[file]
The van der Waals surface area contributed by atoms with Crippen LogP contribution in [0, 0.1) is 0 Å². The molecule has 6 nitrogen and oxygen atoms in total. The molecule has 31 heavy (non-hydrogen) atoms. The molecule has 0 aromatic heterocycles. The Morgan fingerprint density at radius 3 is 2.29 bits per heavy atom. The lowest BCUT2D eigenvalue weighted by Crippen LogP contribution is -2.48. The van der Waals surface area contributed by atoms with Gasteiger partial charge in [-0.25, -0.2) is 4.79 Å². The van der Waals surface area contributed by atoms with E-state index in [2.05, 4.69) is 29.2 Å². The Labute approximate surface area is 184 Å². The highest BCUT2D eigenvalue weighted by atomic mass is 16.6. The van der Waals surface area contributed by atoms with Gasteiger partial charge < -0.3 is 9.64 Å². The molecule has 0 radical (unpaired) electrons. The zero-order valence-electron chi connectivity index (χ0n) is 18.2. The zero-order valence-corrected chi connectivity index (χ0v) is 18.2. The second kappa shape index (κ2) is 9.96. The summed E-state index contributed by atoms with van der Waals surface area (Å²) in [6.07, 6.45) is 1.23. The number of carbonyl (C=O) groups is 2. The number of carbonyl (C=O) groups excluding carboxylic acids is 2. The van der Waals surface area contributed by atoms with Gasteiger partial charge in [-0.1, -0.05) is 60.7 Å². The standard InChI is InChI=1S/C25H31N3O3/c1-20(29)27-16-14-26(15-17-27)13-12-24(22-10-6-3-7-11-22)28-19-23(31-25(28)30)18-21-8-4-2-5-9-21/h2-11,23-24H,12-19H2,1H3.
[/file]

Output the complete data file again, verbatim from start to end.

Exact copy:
The van der Waals surface area contributed by atoms with Crippen LogP contribution in [0, 0.1) is 0 Å². The molecule has 6 nitrogen and oxygen atoms in total. The molecule has 31 heavy (non-hydrogen) atoms. The molecule has 0 aromatic heterocycles. The Morgan fingerprint density at radius 3 is 2.29 bits per heavy atom. The lowest BCUT2D eigenvalue weighted by Crippen LogP contribution is -2.48. The van der Waals surface area contributed by atoms with Gasteiger partial charge in [-0.25, -0.2) is 4.79 Å². The van der Waals surface area contributed by atoms with E-state index in [2.05, 4.69) is 29.2 Å². The Labute approximate surface area is 184 Å². The highest BCUT2D eigenvalue weighted by atomic mass is 16.6. The van der Waals surface area contributed by atoms with Gasteiger partial charge < -0.3 is 9.64 Å². The molecule has 0 radical (unpaired) electrons. The zero-order valence-electron chi connectivity index (χ0n) is 18.2. The zero-order valence-corrected chi connectivity index (χ0v) is 18.2. The second kappa shape index (κ2) is 9.96. The summed E-state index contributed by atoms with van der Waals surface area (Å²) in [6.07, 6.45) is 1.23. The number of carbonyl (C=O) groups is 2. The number of carbonyl (C=O) groups excluding carboxylic acids is 2. The van der Waals surface area contributed by atoms with Gasteiger partial charge in [-0.1, -0.05) is 60.7 Å². The standard InChI is InChI=1S/C25H31N3O3/c1-20(29)27-16-14-26(15-17-27)13-12-24(22-10-6-3-7-11-22)28-19-23(31-25(28)30)18-21-8-4-2-5-9-21/h2-11,23-24H,12-19H2,1H3.